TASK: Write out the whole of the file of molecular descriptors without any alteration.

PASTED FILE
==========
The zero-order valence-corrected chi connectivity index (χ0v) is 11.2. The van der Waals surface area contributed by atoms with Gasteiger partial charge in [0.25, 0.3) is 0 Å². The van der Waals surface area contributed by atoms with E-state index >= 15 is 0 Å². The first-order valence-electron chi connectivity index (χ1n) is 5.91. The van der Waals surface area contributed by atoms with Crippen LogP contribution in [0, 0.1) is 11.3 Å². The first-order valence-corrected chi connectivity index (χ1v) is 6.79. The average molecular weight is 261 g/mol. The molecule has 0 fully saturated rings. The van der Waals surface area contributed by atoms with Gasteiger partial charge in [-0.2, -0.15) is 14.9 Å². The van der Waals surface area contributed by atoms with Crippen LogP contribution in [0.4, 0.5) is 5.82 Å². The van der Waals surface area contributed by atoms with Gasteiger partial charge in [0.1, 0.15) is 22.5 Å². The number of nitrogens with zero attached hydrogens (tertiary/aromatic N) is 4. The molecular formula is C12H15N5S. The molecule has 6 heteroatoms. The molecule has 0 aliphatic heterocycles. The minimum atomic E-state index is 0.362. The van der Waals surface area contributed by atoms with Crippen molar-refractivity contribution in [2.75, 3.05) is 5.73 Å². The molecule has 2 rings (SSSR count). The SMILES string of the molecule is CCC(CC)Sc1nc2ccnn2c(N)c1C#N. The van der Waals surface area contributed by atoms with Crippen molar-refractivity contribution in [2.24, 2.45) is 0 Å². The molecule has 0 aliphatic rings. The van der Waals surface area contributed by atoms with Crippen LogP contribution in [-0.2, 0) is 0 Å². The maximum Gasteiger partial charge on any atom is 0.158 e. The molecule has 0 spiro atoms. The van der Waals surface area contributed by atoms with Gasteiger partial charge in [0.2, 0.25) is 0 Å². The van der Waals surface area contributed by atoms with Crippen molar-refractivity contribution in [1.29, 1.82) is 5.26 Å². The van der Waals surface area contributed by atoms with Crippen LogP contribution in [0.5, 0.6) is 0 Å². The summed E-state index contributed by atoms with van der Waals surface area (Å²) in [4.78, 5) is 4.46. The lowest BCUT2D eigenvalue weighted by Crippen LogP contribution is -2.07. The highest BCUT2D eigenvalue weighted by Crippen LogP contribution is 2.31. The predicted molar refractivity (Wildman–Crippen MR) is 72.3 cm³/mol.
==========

The zero-order valence-corrected chi connectivity index (χ0v) is 11.2. The van der Waals surface area contributed by atoms with Gasteiger partial charge in [0.25, 0.3) is 0 Å². The van der Waals surface area contributed by atoms with E-state index >= 15 is 0 Å². The first-order valence-electron chi connectivity index (χ1n) is 5.91. The van der Waals surface area contributed by atoms with Crippen LogP contribution in [0, 0.1) is 11.3 Å². The first-order valence-corrected chi connectivity index (χ1v) is 6.79. The average molecular weight is 261 g/mol. The molecule has 0 fully saturated rings. The van der Waals surface area contributed by atoms with Gasteiger partial charge in [-0.2, -0.15) is 14.9 Å². The van der Waals surface area contributed by atoms with Crippen LogP contribution in [0.4, 0.5) is 5.82 Å². The van der Waals surface area contributed by atoms with Gasteiger partial charge in [0.1, 0.15) is 22.5 Å². The number of nitrogens with zero attached hydrogens (tertiary/aromatic N) is 4. The molecular formula is C12H15N5S. The molecule has 6 heteroatoms. The molecule has 0 aliphatic heterocycles. The minimum atomic E-state index is 0.362. The van der Waals surface area contributed by atoms with Crippen molar-refractivity contribution in [2.75, 3.05) is 5.73 Å². The molecule has 2 rings (SSSR count). The SMILES string of the molecule is CCC(CC)Sc1nc2ccnn2c(N)c1C#N. The van der Waals surface area contributed by atoms with Crippen molar-refractivity contribution in [2.24, 2.45) is 0 Å². The molecule has 0 aliphatic rings. The van der Waals surface area contributed by atoms with Crippen LogP contribution in [-0.2, 0) is 0 Å². The maximum Gasteiger partial charge on any atom is 0.158 e. The molecule has 0 spiro atoms. The van der Waals surface area contributed by atoms with Gasteiger partial charge in [0.2, 0.25) is 0 Å². The van der Waals surface area contributed by atoms with Crippen molar-refractivity contribution in [1.29, 1.82) is 5.26 Å². The van der Waals surface area contributed by atoms with Crippen LogP contribution in [0.5, 0.6) is 0 Å². The summed E-state index contributed by atoms with van der Waals surface area (Å²) in [4.78, 5) is 4.46. The lowest BCUT2D eigenvalue weighted by Crippen LogP contribution is -2.07. The highest BCUT2D eigenvalue weighted by Crippen LogP contribution is 2.31. The predicted molar refractivity (Wildman–Crippen MR) is 72.3 cm³/mol.